UNESCO today held a consultation with Iraqi and international cultural heritage experts and agreed on an Emergency Response Action Plan to safeguard Iraq’s rich and diverse cultural heritage.
The Plan is intended to secure the cooperation of all stakeholders, including national and international organizations, humanitarian relief workers in the field, art dealers, international museums and law enforcement authorities, in safeguarding Iraq’s heritage.
Participants highlighted a range of threats facing Iraq’s heritage: damage caused by armed conflict, deliberate destruction, illicit excavation of archaeological sites and illicit trafficking in artefacts, whether from museum collections or from uncontrolled excavations. They also voiced concern for the country’s rich libraries and manuscript collections. Nevertheless, the experts pointed out that there were many gaps in information available which are making it impossible to draw a comprehensive inventory of the state of conservation of Iraqi heritage today.
The Action Plan also aims to ensure the implementation of international agreements on the protection of cultural heritage, notably The Hague Convention for the Protection of Cultural Properties in the Event of Armed Conflict (1954) and its Protocols, the 1970 UNESCO Convention on the Means of Prohibiting and Preventing the Illicit Import, Export and Transfer of Ownership of Cultural Property; the World Heritage Convention (1972). It also seeks to enforce the ban on trafficking in cultural objects put in force by UN Security Council Resolution 1483 of 2003.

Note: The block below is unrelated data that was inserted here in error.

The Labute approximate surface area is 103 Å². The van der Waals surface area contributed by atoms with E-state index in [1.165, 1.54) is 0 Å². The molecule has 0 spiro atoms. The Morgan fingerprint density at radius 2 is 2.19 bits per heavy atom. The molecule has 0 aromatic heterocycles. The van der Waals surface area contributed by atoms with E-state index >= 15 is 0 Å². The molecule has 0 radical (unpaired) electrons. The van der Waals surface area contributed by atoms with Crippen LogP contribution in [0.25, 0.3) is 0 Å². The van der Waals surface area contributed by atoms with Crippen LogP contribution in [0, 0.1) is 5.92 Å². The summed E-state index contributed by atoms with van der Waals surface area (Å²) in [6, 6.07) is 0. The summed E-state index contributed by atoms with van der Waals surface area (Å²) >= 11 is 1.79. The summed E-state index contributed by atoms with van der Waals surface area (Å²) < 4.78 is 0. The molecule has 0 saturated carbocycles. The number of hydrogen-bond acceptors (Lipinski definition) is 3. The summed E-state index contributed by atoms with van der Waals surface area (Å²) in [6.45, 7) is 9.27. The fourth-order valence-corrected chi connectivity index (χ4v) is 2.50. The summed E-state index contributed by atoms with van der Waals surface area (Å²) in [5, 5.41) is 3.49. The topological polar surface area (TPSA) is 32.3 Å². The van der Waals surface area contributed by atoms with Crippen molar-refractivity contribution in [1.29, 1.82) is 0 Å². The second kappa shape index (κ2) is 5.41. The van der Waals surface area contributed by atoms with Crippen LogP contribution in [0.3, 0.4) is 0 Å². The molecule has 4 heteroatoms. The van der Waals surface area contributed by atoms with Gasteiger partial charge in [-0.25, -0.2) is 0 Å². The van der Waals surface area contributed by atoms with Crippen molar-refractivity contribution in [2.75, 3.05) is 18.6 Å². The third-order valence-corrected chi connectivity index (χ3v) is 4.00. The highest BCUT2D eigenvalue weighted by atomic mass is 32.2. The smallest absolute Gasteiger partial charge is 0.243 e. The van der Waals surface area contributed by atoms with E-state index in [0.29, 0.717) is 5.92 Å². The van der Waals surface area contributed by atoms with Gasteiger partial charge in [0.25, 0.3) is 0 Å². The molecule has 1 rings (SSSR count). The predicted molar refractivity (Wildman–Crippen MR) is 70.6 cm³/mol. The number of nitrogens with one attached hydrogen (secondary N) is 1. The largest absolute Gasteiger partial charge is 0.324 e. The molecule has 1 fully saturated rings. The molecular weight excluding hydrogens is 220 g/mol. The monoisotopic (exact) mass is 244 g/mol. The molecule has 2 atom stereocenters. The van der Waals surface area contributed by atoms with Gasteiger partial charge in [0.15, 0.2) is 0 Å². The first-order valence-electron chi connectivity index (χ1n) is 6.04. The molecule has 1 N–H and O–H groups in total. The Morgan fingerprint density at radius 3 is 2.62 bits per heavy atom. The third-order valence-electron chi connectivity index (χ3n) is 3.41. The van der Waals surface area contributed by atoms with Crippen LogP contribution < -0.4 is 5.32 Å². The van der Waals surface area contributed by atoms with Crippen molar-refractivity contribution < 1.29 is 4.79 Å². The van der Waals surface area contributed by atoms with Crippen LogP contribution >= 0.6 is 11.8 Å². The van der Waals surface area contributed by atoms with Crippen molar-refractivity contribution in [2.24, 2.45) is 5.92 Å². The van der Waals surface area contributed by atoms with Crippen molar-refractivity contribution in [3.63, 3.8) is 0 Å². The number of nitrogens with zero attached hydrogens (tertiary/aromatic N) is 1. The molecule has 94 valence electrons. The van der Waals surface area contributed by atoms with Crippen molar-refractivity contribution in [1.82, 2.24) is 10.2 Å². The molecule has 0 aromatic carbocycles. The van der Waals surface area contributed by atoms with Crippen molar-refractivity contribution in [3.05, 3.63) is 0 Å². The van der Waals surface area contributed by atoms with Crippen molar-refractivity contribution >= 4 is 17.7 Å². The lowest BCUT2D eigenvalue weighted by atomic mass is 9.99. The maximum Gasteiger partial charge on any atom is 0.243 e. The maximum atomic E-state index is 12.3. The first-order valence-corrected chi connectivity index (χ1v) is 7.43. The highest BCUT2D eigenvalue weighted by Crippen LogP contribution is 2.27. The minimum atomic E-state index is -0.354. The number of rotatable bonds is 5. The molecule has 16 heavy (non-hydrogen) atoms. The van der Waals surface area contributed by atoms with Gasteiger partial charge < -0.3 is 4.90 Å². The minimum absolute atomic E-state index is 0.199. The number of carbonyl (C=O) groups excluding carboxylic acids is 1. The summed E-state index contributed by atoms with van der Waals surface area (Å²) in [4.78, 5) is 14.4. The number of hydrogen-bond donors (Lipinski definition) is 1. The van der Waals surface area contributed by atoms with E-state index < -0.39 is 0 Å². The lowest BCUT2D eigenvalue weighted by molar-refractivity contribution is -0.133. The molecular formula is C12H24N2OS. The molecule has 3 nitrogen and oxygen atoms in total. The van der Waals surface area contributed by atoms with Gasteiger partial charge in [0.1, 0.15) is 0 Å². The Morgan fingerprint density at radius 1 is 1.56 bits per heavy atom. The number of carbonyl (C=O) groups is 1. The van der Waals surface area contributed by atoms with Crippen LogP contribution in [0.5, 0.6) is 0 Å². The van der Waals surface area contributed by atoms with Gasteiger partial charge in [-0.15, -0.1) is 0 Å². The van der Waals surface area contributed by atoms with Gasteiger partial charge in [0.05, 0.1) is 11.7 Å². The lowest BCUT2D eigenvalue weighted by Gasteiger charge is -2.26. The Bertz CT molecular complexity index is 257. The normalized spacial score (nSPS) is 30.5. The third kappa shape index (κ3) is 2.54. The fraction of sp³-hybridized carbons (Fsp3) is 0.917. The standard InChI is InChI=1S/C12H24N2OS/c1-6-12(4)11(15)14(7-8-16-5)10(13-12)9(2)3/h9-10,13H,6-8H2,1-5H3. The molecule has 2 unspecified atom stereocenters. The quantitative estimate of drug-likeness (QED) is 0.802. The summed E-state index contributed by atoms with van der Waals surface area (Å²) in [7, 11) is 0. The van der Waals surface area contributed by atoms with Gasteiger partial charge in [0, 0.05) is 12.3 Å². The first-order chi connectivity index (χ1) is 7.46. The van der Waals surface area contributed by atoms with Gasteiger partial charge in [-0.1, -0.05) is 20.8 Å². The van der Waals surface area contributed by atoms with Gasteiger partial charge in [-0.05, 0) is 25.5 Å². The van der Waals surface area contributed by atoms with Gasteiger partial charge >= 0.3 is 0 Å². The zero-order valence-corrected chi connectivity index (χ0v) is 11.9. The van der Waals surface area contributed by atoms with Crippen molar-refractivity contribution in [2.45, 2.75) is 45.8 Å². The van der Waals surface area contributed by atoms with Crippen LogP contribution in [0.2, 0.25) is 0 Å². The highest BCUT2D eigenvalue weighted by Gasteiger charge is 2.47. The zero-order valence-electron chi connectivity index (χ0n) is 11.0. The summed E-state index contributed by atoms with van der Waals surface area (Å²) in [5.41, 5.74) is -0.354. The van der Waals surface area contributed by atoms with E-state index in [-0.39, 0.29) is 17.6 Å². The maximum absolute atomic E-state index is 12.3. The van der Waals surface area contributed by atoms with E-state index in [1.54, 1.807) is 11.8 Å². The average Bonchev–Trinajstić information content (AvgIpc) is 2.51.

The agreed Action Plan furthermore urges close monitoring of the state of conservation of heritage and training of conservation professionals while helping those in place prepare emergency measures for the possible relocation of moveable heritage, including libraries.
The emergency meeting was convened by the Director-General of UNESCO, Irina Bokova, against a background of increasing violence and instability in Iraq. Ms Bokova explained that “humanitarian and security concerns are inseparable from culture. Protecting the lives of people, their cultural heritage and identity go hand in hand,” she said, pledging that “UNESCO will continue mobilizing the United Nations Organization and the whole international community to safeguard Iraq’s cultural heritage with particular emphasis on the fight against illicit trafficking in cultural property.”
Chaired by Kishore Rao, Director of UNESCO’s Heritage Division and interim Assistant UNESCO Director-General for Culture, the meeting brought together Iraqi experts and representatives of the International Centre for the Study of the Preservation of and Restoration of Cultural Property (ICCROM), the International Council on Museums (ICOM), International Council on Monuments and Sites (ICOMOS), the International Federation of Library Associations and Institutions (IFLA), Interpol, the Blue Shield and UNESCO.
György Busztin, Deputy Special Representative of the Secretary-General for Iraq, spoke to participants over the telephone from Baghdad and pledged his support to the Action Plan saying that “cultural heritage preservation will contribute to a better, peaceful future for the country,”